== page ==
Of India's 18 Prime Ministers, Mr Modi has been rather unique. His dynamism verges on aggressiveness; he is said to bulldoze his way in the party and the government, as former RBI Governor Bimal Jalan disclosed to the media, some time ago. He alone took many of his crucial decisions in defiance of the cabinet and without consulting concerned authorities. It is said, he even kept the Finance Minister, Mr Jaitley in the dark before announcing demone-tisation and did not wait for the RBI's formal consent. He has demonic energy and stamina, owing perhaps to his practice of Yoga and Pranayama and brags of his 56 inches chest and fighting fitness. He has a gift of the gab and high-flown rhetoric, and finds in the most abject situation something to glory about. From Day One of his elevation to Sambhag Pracharak (Regional Organiser) of the RSS committee for coordinating opposition protests to the Emergency in 1978, (when he was detained for a while too), his pastime and obsession have been lampooning the Congress party with accusations half-true, exaggerated or false and making self-serving comparisons, in which he and the BJP top brass are always superior and 'holier than thou'. In 2002, communal riots erupted in Gujarat that beginning in Ahmedabad raged across the State for the whole year; it was in retaliation of burning of a train, in Godhra station on 27th February 2002,and killing of 58 karsevaks returning from Ayodhya. Yearlong riots took a toll of 1,044 dead ((of which 790 were Muslims), 223 missing and 2,500 injured. Mr Modi, then Chief Minister was accused of instigating and conniving the anti-Muslim mayhem. Though a SIT, appointed by the Supreme Court in 2012, exonerated him, circumstantial evidences and eye-witnesses pointed to his complicity. He has a streak of megalomania (world's tallest statue of Sardar Patel on Sadhu island) and hyperbole ('world's best', 'India's best' etc.). He is said to be the world's best -dressed Prime Minister; his wardrobe, said to be made up on his own expense, bulges with a dizzying variety of turbans, suits, sleeveless (Jahar) coats, etc. that he wears for public appearances. The golden pin-striped suit that he wore to receive the US President, Barrack Obama at the Republic Day Parade in 2015 fetched a record 4.3 crore rupees by a Gujarati diamond tycoon in an auction in Surat. What a contrast to another Gujarati, Mahatma Gandhi who attended the Round Table Conference in London as Congress representative on 7th September 1931, wearing a half-dhoti and khadi wrapper, earning Winston Churchill's jibe, 'half-naked Fakir'. Everyday, he is said to spend hours on applying cosmetics, particularly a rouge, made of a rare mushroom, to give his face a crimson look.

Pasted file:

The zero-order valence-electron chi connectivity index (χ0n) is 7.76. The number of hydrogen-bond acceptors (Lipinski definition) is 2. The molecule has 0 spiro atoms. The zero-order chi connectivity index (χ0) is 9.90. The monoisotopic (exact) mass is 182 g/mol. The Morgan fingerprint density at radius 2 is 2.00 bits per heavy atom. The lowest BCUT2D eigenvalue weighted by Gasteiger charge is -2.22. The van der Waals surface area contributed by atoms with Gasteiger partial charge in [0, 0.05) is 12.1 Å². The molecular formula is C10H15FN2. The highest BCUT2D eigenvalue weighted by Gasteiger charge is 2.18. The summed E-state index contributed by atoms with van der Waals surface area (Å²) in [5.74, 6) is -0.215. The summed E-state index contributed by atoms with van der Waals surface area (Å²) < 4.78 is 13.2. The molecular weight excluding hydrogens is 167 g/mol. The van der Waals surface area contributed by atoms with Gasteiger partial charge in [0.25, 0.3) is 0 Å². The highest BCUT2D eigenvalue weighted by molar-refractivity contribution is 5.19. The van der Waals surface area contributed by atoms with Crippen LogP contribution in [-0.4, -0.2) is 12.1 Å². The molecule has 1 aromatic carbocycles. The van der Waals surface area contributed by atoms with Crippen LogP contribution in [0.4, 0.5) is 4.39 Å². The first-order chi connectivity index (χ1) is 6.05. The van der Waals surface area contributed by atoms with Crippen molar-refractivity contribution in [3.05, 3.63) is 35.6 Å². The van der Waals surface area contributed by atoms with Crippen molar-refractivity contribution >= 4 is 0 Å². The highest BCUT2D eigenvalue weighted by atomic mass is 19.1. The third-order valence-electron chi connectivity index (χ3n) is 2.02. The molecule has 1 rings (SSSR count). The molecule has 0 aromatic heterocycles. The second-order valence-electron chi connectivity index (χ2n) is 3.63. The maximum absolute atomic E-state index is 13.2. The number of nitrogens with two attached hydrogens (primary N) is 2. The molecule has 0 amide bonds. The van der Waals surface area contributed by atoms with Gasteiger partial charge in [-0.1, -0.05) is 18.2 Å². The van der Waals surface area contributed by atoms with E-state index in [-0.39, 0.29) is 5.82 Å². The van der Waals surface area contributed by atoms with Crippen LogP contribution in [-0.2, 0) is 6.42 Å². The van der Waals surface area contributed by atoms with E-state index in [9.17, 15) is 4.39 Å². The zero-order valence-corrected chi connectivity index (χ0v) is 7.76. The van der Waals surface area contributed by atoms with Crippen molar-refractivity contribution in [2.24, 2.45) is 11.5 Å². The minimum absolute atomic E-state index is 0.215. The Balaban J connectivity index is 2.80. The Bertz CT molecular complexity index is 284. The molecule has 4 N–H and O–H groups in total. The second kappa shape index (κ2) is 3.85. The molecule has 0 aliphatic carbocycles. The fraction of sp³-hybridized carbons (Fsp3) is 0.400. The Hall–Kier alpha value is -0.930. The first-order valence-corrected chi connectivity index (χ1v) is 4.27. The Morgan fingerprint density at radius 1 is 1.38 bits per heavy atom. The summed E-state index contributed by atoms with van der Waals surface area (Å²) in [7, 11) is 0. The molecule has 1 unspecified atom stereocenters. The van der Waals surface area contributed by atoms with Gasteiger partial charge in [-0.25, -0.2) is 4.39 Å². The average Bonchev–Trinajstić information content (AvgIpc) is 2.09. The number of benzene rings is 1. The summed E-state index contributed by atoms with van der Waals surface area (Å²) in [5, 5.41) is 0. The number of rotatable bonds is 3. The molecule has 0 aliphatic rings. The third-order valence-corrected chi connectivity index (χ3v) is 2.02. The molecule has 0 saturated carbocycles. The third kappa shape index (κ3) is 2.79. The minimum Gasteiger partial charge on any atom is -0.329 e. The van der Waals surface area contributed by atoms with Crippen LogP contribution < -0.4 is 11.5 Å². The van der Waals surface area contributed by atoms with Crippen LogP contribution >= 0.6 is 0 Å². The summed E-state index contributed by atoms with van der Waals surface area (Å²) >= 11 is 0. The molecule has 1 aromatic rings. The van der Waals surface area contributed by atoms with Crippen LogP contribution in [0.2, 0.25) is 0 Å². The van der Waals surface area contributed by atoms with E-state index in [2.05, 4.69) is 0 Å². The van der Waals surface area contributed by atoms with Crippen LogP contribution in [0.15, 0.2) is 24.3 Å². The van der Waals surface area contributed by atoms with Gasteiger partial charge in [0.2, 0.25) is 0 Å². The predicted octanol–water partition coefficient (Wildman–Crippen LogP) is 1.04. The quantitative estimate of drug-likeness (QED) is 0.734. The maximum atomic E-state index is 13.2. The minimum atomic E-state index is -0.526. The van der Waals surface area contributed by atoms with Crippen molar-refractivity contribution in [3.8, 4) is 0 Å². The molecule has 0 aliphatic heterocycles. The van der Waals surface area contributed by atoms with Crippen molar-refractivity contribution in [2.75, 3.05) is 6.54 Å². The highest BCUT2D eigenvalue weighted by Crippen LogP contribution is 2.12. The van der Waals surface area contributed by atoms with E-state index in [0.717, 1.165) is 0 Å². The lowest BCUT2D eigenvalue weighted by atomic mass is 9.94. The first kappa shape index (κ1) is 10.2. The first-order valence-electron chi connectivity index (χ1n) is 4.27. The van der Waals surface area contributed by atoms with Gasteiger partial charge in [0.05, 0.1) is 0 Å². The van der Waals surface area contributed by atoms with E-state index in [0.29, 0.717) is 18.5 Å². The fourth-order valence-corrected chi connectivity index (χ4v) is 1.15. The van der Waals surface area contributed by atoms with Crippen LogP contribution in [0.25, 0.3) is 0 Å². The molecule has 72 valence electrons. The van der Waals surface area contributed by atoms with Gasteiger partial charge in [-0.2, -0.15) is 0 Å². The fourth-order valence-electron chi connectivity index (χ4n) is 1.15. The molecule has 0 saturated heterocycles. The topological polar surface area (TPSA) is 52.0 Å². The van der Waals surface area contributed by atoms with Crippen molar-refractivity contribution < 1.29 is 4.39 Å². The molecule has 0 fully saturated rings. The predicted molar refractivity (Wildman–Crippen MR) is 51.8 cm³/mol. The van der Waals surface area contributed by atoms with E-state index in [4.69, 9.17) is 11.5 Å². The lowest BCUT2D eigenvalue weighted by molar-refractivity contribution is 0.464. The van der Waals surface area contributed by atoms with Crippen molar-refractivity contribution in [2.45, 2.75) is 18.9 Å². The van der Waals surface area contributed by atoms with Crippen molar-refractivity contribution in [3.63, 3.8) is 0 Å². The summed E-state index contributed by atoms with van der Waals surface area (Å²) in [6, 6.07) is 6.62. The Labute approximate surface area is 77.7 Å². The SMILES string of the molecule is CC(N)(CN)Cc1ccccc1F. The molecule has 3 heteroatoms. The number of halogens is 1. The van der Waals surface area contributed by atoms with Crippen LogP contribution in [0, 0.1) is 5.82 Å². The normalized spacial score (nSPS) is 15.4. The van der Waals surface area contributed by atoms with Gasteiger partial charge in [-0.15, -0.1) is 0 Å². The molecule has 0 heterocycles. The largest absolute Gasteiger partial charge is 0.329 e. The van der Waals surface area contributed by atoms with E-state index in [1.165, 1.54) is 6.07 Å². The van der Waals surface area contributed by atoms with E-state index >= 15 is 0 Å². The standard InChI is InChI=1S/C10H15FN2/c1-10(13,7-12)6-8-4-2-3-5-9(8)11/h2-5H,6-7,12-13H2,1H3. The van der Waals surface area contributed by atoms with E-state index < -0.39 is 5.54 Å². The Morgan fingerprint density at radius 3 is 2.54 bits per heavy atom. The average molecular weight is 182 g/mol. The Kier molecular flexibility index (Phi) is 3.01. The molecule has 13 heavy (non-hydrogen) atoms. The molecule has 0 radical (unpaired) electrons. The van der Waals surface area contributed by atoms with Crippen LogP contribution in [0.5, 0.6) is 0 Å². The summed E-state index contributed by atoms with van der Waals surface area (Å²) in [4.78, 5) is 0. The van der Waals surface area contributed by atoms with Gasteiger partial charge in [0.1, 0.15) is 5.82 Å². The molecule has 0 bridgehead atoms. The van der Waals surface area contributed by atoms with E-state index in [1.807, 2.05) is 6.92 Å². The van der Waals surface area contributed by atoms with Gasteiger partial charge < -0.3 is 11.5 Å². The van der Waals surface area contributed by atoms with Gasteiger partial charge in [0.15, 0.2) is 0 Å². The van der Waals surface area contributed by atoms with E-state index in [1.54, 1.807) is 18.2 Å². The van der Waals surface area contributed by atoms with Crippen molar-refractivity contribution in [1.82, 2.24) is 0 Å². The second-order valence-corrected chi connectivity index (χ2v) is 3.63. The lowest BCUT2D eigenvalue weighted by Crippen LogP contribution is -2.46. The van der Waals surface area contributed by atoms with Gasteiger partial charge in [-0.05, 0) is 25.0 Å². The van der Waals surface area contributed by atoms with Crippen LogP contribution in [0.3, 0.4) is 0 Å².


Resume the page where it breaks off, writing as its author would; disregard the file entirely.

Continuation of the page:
Never before, any Indian Prime Minister made weekly address to the nation; on over 50 Sundays, Mr Modi 'poured out his mind" through the AIR in an hour-long programme, Man ki Baat which were re-broadcast, the same day, in translations in Hindi and regional languages. Some of these monologues were on trivialities like how to be tension-free for examinations and why parents should not torture their children to fulfil their expectations. No other PM led garbage-cleaners with a long broom in hand on Mahatma Gandhi's birthday on 2nd October, or demonstrated Yoga Asansas on TV on 21st January, ear-marked as 'Yoga Day' by the UN at his instance. He did not introduce Yoga to the world; it was Swami Vivekananda who did it over a century ago in the USA and England after his historic address in Chicago Parliament of Religions on 11th September 1893 and set up a number of centres in two continents, run by fellow monks of the Mission.No other Prime Minister, not even Indira Gandhi during the Emergency, infringed the autonomy of Constitutional organisations like the RBI, the CBI, the CAG, the National Statistical Commission (NSC), the ED, the IT department and the CVC etc.eroding their credibility in public eye. By constant debunking of the Congress by half-true, exaggerated or fictitious charges in bad taste, he undermined India's political culture. Political mud-slinging took the ugliest turn in his regime, when the RSS questioned Rahul Gandhi's gotra. Of late, he even branded the Congress and other opposition parties as 'traitors' and proxying for Pakistan for questioning the actual death-toll in Balakot aerial strike after Pulwama mayhem.